I have indulged in what seem like aeons of mockery, observing the useless fixation of all those around me upon 5-by-3-inch screens and yet . . . and yet . . . now I, too, have succumbed. What the hell got into me? I can only describe it as half an hour of madness, during which I sat with Phony pressed against my faithless cheek while the service provider went through the credit checks. Now I am owned by the svelte tormentor who lies asleep on the other side of the room – an iPhone 4S, I believe they call her but I think of her only as . . . the Bitch: a Venus in plastic, who whips me into obliviousness.

During the past 48 hours I must have spent 40 of them fiddling with her – sending useless emails, downloading dumb apps, listening to music I don’t particularly want to hear, and – worst of all – leaving her switched on the whole time. What more chilling indictment of the modern world is there than this: that the condition of the smartphone user is that of a dumb animal. Moooo!


Will Self is an author and journalist. His books include Umbrella, Shark, The Book of Dave and The Butt. He writes the Madness of Crowds and Real Meals columns for the New Statesman.

This article first appeared in the 23 July 2012 issue of the New Statesman, Israel: the future

Show Hide image

No, David Cameron’s speech was not “left wing”

Come on, guys.

There is a strange journalistic phenomenon that occurs when a party leader makes a speech. It is a blend of groupthink, relief, utter certainty, and online backslapping. It happened particularly quickly after David Cameron’s speech to Tory party conference today. A few pundits decided that – because he mentioned, like, diversity and social mobility – this was a centre-left speech. A leftwing speech, even. Or at least a clear grab for the liberal centre ground. And so that’s what everyone now believes. The analysis is decided. The commentary is written. Thank God for that.

Really? It’s quite easy, even as one of those nasty, wicked Tories, to mention that you actually don’t much like racism, and point out that you’d quite like poor children to get jobs, without moving onto Labour's "territory". Which normal person is in favour of discriminating against someone on the basis of race, or blocking opportunity on the basis of class? Of course he’s against that. He’s a politician operating in a liberal democracy. And this isn’t Ukip conference.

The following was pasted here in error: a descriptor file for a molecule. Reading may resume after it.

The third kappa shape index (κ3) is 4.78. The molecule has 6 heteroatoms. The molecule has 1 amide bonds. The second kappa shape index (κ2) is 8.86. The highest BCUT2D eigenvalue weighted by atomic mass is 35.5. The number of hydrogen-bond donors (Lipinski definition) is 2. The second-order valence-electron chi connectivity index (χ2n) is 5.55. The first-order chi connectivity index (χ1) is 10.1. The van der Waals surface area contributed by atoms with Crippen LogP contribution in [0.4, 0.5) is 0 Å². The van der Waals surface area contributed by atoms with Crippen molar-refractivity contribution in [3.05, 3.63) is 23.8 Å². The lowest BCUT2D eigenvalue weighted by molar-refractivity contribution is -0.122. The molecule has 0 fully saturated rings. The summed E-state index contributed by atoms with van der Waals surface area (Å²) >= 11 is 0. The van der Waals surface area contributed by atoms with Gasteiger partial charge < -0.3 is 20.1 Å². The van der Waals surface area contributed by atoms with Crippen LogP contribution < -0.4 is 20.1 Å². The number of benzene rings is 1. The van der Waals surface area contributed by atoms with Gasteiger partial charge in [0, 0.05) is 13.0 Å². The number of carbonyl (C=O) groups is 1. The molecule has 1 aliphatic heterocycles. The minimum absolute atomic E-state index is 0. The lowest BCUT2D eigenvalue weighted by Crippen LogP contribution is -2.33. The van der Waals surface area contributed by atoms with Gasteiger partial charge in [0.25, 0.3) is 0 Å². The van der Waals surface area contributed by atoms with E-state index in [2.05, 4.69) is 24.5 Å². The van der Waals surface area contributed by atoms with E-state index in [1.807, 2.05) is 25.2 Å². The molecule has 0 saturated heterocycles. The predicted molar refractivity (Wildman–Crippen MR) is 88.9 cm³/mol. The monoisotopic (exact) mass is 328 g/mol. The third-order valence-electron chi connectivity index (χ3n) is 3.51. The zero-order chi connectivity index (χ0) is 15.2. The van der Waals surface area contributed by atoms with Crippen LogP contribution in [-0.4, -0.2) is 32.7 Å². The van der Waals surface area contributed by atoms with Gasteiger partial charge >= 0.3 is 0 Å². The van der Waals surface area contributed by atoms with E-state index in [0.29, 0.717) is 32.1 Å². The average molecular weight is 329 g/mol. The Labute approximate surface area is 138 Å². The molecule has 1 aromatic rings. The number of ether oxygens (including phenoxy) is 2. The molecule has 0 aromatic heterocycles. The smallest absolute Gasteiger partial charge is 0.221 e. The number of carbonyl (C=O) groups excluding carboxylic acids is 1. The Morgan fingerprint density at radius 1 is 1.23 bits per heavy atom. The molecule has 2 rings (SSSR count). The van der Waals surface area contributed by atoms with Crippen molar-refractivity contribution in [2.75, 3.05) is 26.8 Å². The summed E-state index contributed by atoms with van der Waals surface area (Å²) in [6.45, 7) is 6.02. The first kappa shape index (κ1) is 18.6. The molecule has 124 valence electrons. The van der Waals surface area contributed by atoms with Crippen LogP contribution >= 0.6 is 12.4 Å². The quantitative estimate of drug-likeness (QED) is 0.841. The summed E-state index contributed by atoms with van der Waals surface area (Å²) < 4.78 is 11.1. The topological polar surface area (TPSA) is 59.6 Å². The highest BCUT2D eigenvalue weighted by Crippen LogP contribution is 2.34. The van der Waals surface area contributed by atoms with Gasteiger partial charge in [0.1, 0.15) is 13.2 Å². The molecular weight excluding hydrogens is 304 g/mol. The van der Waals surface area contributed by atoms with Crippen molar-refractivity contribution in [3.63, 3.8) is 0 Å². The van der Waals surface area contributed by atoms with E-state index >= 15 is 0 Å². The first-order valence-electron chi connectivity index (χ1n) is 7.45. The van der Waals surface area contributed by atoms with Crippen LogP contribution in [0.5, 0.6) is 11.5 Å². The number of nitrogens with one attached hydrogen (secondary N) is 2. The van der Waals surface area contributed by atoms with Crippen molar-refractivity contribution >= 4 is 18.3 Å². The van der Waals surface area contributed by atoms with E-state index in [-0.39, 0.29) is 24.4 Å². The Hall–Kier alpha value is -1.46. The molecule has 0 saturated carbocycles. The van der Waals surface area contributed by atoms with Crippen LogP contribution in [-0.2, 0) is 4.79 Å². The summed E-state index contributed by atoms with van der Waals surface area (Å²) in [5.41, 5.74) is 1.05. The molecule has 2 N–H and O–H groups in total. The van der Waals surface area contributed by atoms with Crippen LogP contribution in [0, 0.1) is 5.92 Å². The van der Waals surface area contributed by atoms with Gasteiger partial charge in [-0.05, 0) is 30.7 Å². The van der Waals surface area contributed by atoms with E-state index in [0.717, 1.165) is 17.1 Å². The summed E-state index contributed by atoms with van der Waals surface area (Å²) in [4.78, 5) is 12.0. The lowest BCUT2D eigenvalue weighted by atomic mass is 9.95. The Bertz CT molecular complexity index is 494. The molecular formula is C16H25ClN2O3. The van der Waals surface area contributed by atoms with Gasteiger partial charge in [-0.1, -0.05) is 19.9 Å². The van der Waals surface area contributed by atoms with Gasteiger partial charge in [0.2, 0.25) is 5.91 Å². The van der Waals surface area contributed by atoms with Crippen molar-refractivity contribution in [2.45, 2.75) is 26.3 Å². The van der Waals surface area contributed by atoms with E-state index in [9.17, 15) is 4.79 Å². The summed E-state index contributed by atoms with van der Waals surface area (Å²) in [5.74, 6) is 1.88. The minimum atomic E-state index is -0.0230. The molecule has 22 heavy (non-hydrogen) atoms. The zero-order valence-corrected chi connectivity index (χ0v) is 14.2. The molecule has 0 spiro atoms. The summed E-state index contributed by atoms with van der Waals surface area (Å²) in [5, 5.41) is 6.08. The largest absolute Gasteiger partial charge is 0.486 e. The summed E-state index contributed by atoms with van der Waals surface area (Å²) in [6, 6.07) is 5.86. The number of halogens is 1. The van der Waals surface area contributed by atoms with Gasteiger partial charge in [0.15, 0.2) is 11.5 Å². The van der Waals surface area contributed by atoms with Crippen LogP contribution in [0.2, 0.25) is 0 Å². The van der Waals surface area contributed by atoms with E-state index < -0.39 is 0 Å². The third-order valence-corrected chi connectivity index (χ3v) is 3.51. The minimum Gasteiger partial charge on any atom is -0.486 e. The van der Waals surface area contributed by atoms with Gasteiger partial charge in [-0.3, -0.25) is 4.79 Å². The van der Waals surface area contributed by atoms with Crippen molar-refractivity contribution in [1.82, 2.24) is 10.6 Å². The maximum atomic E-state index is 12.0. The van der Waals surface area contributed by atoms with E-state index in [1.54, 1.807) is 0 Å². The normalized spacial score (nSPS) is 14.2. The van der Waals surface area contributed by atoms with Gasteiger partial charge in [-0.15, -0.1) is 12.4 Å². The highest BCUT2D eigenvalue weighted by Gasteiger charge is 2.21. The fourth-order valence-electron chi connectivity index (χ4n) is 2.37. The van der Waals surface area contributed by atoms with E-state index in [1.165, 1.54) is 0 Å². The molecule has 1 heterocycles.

Looking at the whole package, it was actually quite a rightwing speech. It was a paean to defence – championing drones, protecting Britain from the evils of the world, and getting all excited about “launching the biggest aircraft carriers in our history”.

It was a festival of flagwaving guff about the British “character”, a celebration of shoehorning our history chronologically onto the curriculum, looking towards a “Greater Britain”, asking for more “national pride”. There was even a Bake Off pun.

He also deployed the illiberal device of inculcating a divide-and-rule fear of the “shadow of extremism – hanging over every single one of us”, informing us that children in UK madrassas are having their “heads filled with poison and their hearts filled with hate”, and saying Britain shouldn’t be “overwhelmed” with refugees, before quickly changing the subject to ousting Assad. How unashamedly centrist, of you, Mr Prime Minister.

Benefit cuts and a reduction of tax credits will mean the Prime Minister’s enthusiasm for “equality of opportunity, as opposed to equality of outcome” will be just that – with the outcome pretty bleak for those who end up losing any opportunity that comes with state support. And his excitement about diversity in his cabinet rings a little hollow the day following a tubthumping anti-immigration speech from his Home Secretary.

If this year's Tory conference wins the party votes, it’ll be because of its conservative commitment – not lefty love bombing.

Anoosh Chakelian is deputy web editor at the New Statesman.